Expose Yourself---as a Genuine Professional
By Mark Wendell
My mother said it’s so! She said that if I needed to do something bad, I should let her know first and she would do it for me…that she wanted me to remain pure…that I was never to do anything to harm anyone, anytime, anywhere. And many years later, this ideal has stuck with me.
Like me, my mother was not a perfect specimen. She was however, a remarkably wise and compassionate woman. She taught me that behaving as a genuine professional is a mindset, a spirit, a determination of personal destiny to do the right thing, while applying nuts-n-bolts professional knowledge and rules that govern my particular profession. She taught me that behaving as a genuine professional is like sitting at her kitchen table and telling it like it is and behaving with a magnanimous spirit: honestly, patiently, forgivingly, respectfully, compassionately, generously, courageously, and ethically.
She imprinted onto my mindset three guiding principles to live by: Governance must be your mindset if you are to focus on decision making on your mother’s behalf to protect her and guide her best interests. Stewardship must prevail to direct your professional manner of prudent processes and principals to consider her needs first, last, and always above and before your own interests. An admirable leadership paradigm must predominate your mindset and oversight of her affairs that are based upon inspiration, integrity, confidence, and an overwhelming sense of trust. Governance, Stewardship, and Leadership—the confluence of my behaviors involving these three ideals is at the very core of the multifaceted role of a genuine professional fiduciary.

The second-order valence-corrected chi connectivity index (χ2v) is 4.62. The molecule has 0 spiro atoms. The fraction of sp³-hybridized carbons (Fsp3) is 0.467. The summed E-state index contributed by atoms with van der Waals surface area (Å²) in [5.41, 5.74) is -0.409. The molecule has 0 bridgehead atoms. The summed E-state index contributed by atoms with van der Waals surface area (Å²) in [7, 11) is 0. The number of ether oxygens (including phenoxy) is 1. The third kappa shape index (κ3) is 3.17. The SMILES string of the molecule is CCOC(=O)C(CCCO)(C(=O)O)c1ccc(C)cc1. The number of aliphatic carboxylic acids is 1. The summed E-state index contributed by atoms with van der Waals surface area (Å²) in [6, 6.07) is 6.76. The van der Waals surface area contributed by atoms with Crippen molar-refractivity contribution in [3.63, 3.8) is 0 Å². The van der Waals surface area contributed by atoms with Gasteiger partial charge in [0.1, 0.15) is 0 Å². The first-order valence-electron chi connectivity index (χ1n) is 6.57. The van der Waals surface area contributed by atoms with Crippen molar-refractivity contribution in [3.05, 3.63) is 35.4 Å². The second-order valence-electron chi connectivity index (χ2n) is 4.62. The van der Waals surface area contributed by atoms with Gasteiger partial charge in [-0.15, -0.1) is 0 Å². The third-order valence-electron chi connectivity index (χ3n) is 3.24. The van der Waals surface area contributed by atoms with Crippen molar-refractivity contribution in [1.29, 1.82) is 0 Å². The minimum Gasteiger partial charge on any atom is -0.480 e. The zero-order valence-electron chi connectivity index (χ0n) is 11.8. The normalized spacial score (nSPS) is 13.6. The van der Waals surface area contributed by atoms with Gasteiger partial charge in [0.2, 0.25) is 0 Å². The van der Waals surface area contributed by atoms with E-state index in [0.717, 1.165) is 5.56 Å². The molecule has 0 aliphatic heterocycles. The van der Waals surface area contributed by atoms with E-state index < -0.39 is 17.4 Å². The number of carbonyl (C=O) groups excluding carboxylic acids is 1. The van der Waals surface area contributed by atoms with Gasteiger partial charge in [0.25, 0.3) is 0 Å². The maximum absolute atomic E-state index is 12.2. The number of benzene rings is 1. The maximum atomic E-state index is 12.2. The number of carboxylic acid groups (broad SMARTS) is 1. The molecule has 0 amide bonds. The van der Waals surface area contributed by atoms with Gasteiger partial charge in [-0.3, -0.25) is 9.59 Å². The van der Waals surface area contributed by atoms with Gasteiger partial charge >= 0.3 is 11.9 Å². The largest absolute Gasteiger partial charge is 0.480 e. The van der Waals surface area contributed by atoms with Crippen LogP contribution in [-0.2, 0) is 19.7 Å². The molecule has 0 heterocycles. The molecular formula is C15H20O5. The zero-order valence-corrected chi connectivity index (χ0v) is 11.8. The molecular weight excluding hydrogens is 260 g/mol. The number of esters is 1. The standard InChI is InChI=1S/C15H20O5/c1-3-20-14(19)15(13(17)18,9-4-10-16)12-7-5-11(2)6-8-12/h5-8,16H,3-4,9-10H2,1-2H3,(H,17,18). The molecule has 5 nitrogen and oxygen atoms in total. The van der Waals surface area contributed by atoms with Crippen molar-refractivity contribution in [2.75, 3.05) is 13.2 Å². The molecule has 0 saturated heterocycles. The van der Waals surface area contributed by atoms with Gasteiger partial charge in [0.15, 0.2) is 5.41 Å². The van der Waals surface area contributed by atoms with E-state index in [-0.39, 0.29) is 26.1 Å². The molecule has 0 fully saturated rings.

Let’s sidestep the title of fiduciary and the legal jargon associated with a particular profession and substitute another heartfelt-empathetic word that perhaps has more personal meaning to most of us: ethos. Ancient Greek philosophers Plato and Aristotle promoted the notion that you can tell a lot about the guiding beliefs of a person or organization by the distinguishing behaviors, sentiment, moral nature, and decision making doctrine of a person, group or institution—their ethos. Ronald Reagan had a humorous way to convey his idea of personal ethos: “You can tell a lot about a fellow’s character by his way of eating jellybeans.”
Some would use the words ‘ethos’ and ‘ethics’ interchangeably, and both are based upon moral behavior, however ethos is broader than only a set of guiding principles. Ethos includes actions of an individual or organization demonstrating judgment and discernment processes that clarify and amplify their ability to judge wisely and objectively. The word ethos is deeply connected to the word character, for an individual or an organization. It is who you are, not what you say you are that counts. It is your literal word and handshake, not your legal contract that counts. It is not about the size of your wallet, home, office, or even your flashy-witty advertisement, but rather it is about the consistent demonstrated quality characteristics of your personal or your organization’s character - or ethos - that is important.
The fact that a professional can demonstrate conformance to a code of ethics does not imply that the professional has an honorable ethos, is capable of managing a sound decision-making process and has the self discipline to adhere to an exemplary ethos to self-monitor for course correction and self-improvement as an ethotic genuine professional. In the spirit of moral and ethical decision making, for your mother or an organization, we will say that the most profound definition of ethos is expressed in how a person or organization demonstrates the integration of governance, stewardship, and leadership that is above and beyond the legal goal of possessing the outward persona and title of fiduciary.